New Indigenous-led association sets sights on supporting Indigenous pharmacy professionals and improving health care for Indigenous patients
September 29, 2022 (Ottawa): Indigenous pharmacy professionals from coast-to-coast-to-coast have come together to create the Indigenous Pharmacy Professionals of Canada (IPPC)—a new association with the goal of building a supportive community for the country’s Indigenous pharmacy professionals, while making a positive impact on the lives of all Indigenous Peoples across Canada.
First announced at the Canadian Pharmacy Conference in June by IPPC co-chairs Dr. Jaris Swidrovich and Amy Lamb, the association will help build a foundation for anti-racism, anti-oppression and cultural safety in the delivery of pharmacy care to and by Indigenous Peoples in Canada.
“Recognizing that pharmacy professionals are among the most accessible health-care professionals and knowing that the greatest gaps in health outcomes experienced by people in Canada are between Indigenous and non-Indigenous Peoples, we are well positioned to lead the way in identifying and addressing the historical and ongoing policies, practices and racism that are at play in creating and re-creating these gaps,” says Dr. Swidrovich.
It is critical for Indigenous patients to have access to health professionals who recognize the disparities that exist in our health-care system and who can provide culturally safe and affirming care that honours the individual and collective realities that Indigenous Peoples experience.
The IPPC plans to offer mentorship and support to Indigenous pharmacy professionals, develop education and resources for non-Indigenous pharmacy professionals and create standards for developing safe spaces for both Indigenous pharmacy professionals and patients.
“Safe spaces are a foundation for the healing of Indigenous communities and health care has faltered in creating safe spaces for its professionals, especially within the growing health crises like addictions, mental health, HIV and the COVID-19 pandemic,” says Lamb. “Like our communities, Indigenous pharmacy professionals experience health disparities, discrimination and racism.”
In addition to improving the pharmacy care delivered to Indigenous patients, the IPPC wants Indigenous Peoples across Canada to see themselves reflected in the profession and feel a sense of belonging throughout their educational and career journeys in pharmacy. The association will support work to recruit and retain Indigenous pharmacy professionals, including scholarship programs, training and mentorship.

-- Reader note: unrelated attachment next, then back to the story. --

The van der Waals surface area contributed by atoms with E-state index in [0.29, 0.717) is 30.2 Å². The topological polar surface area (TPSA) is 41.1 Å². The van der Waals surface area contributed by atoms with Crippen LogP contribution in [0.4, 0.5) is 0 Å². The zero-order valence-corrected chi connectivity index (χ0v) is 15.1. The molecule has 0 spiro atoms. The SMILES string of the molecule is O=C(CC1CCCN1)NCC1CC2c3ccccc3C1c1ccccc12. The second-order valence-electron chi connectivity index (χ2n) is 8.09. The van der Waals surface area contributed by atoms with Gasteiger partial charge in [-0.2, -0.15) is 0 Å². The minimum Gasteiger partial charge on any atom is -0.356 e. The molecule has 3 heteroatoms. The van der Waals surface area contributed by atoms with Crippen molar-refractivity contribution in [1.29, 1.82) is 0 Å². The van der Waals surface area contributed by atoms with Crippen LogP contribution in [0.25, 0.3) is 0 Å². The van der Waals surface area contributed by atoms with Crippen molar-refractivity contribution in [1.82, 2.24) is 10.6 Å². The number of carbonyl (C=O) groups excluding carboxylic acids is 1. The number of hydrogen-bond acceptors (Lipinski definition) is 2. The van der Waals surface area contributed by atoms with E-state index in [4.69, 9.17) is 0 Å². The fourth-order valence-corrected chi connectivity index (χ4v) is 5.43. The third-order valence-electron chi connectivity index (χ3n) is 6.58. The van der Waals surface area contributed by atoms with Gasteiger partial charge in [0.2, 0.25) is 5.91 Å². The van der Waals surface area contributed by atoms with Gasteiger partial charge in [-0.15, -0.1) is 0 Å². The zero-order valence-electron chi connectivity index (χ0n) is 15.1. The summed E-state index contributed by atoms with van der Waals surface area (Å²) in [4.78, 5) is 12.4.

To help encourage and support Indigenous youth in pursuing a role in pharmacy, the IPPC is working on launching the inaugural Indigenous Pharmacy Professionals of Canada Scholarship during the 2022-23 school year.
The work of the IPPC is proudly supported by the Canadian Pharmacists Association (CPhA). “The IPPC will help foster collaboration and meaningful change within the pharmacy profession to help dismantle systemic racism and ensure that the pharmacy space is a safe and welcoming environment for all people in Canada,” said Dr. Danielle Paes, Chief Pharmacist Officer at CPhA.
If you are an Indigenous pharmacy professional or student in a pharmacy assistant, technician, undergraduate or graduate program in pharmacy and want to get involved, please connect with us at firstname.lastname@example.org.
The Indigenous Pharmacy Professionals of Canada (IPPC) and the Canadian Pharmacists Association (CPhA) would like to acknowledge the generous support of Johnson & Johnson for being a founding sponsor of this important initiative. If you are interested in supporting the work of the IPPC, please contact email@example.com to learn more.
About the Indigenous Pharmacy Professionals of Canada
The Indigenous Pharmacy Professionals of Canada (IPPC) is a new Indigenous-led association that has been established to connect and support Indigenous pharmacy professionals and help all pharmacists provide better care to Indigenous patients by creating and promoting pharmacy practice models that respect the safety, equality, strengths and teachings of the Indigenous Peoples of Canada. More information is available at www.pharmacists.ca/ippc.
For more information, please contact:
Dr. Jaris Swidrovich and Amy Lamb
Co-Chairs, Indigenous Pharmacy Professionals of Canada